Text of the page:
“1974 Marked Down to 1973” Mickey Carroll was president that year, 1974.


“All of us in the Inner Circle will deeply miss Mickey,” said IC President Polly Kreisman. “He had some great roles in our shows, and he always approached his performances like his reporting – he was prepared, talented and creative.”

Mickey Carroll is at the far right rear against the brick wall in a dark jacket at the moment Jack Ruby shot Lee Harvey Oswald in Dallas in 1963.

As a reporter at the Trib, Mickey was sent to Dallas the day after the assassination of President John F. Kennedy. He is seen in one of the historic photos of Jack Ruby shooting Lee Harvey Oswald. “I may have shouted the last words he was ever to hear,” he wrote in 2013. “How about it, Lee?”

His comprehensive reporting of the killings led him to be a firm believer in the Warren Commission Report. But always the demanding reporter, he complained the Warren report was so badly written that many people believed the conspiracy theorists instead.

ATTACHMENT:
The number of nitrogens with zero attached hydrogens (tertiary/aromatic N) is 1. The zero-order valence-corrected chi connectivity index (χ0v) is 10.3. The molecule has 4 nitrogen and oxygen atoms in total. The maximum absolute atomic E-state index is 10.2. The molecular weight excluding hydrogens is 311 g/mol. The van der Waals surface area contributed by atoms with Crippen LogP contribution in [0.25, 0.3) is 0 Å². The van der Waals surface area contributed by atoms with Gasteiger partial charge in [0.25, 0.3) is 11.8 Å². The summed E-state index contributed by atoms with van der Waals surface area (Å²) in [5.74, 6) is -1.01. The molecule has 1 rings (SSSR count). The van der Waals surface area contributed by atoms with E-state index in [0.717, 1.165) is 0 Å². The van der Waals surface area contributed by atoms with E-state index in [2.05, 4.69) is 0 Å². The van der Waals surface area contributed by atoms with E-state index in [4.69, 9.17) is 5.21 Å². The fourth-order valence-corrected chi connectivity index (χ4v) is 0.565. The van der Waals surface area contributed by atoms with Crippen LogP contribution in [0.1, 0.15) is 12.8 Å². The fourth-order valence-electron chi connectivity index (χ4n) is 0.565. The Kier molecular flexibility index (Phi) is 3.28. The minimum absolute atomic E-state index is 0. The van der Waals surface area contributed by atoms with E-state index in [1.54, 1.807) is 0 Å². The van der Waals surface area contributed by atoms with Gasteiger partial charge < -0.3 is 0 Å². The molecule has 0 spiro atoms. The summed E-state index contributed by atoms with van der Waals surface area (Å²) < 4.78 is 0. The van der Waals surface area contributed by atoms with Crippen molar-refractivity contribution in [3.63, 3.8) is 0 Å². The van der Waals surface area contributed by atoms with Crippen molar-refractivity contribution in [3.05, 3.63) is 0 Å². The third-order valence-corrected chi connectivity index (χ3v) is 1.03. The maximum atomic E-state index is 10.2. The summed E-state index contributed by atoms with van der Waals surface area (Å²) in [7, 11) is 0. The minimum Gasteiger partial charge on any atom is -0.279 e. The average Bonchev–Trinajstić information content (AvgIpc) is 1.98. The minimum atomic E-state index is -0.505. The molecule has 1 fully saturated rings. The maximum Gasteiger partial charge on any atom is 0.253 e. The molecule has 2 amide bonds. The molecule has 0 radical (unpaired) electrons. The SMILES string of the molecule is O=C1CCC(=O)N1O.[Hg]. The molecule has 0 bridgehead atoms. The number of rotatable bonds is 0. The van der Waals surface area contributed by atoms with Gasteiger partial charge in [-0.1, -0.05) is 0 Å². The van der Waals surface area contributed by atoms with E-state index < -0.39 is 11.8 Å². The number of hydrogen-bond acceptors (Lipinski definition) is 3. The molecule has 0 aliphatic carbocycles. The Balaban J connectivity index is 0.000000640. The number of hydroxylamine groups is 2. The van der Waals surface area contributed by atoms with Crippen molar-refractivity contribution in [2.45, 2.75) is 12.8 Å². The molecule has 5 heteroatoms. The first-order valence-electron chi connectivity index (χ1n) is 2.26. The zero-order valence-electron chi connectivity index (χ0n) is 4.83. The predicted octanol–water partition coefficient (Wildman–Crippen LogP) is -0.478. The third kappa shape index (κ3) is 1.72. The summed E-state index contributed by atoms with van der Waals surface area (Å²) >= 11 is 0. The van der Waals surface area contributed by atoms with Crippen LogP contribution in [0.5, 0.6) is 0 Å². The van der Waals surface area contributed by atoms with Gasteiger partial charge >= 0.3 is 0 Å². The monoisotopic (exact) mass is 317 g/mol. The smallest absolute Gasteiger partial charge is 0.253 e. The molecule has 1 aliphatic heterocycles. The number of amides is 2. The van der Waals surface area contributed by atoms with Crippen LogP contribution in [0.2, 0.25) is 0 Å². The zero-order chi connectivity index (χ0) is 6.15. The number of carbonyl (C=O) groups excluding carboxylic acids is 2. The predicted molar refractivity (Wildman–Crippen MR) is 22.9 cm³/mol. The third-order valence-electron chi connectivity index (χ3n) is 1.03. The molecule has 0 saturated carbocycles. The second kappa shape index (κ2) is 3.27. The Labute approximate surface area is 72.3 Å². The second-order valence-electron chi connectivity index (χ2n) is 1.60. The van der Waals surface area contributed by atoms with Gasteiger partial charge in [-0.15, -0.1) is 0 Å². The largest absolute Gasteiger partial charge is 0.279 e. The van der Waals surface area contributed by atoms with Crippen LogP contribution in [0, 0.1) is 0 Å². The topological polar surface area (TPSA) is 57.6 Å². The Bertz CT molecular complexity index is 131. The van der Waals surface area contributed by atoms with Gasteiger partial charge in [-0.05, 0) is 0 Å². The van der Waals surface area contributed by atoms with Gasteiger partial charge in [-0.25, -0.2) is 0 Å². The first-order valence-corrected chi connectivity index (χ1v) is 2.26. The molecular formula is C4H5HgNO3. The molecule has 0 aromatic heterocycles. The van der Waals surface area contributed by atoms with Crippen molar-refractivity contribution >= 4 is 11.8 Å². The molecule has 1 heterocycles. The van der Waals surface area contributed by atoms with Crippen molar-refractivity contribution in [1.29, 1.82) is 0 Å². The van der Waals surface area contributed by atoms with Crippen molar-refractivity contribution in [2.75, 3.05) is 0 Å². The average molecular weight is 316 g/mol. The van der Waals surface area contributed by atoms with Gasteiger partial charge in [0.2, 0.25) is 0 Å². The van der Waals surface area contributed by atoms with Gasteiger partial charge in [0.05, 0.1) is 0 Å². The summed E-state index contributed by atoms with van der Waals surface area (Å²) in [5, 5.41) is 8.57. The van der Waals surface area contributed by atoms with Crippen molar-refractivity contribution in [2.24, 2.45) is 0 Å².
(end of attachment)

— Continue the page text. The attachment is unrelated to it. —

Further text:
Mickey wrote books about the Kennedy assassination, covered Rev. Dr. Martin Luther King in Selma, Ala., and authored a book on the Iran hostage situation in 1979-80.

Maurice “Mickey” Carroll was raised in Rutherford, N.J. He attended Notre Dame University and served in the U.S. Army. He was married for 30 years to popular Daily News columnist Beth Fallon (IC president in 1988), who died in 2006. He is survived by his former wife, Peggy, with whom he remained very close; his son, New Jersey Assembly member Michael Carroll, daughters Eileen and Elizabeth, 10 grandchildren and a sister, Anne Shannon. Another son, Patrick, died in 2005.





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  1. I met Mickey in 1961 when I was a young reporter at the Star-Ledger. Unlike the rest of the seasoned veterans who chose to ignore the new kid straight out of Rutgers, Mickey summoned me to the copy desk, where he was moonlighting on weekends, and said, “C’ere kid. Wanna learn how to write headlines?”
    I said “yes,” and it began a friendship that lasted through the decades.
    He was always helpful to me, first at the Ledger, then whenever I’d run into him on a story. I especially appreciated his cynical sense of humor and his curmudgeonly ways.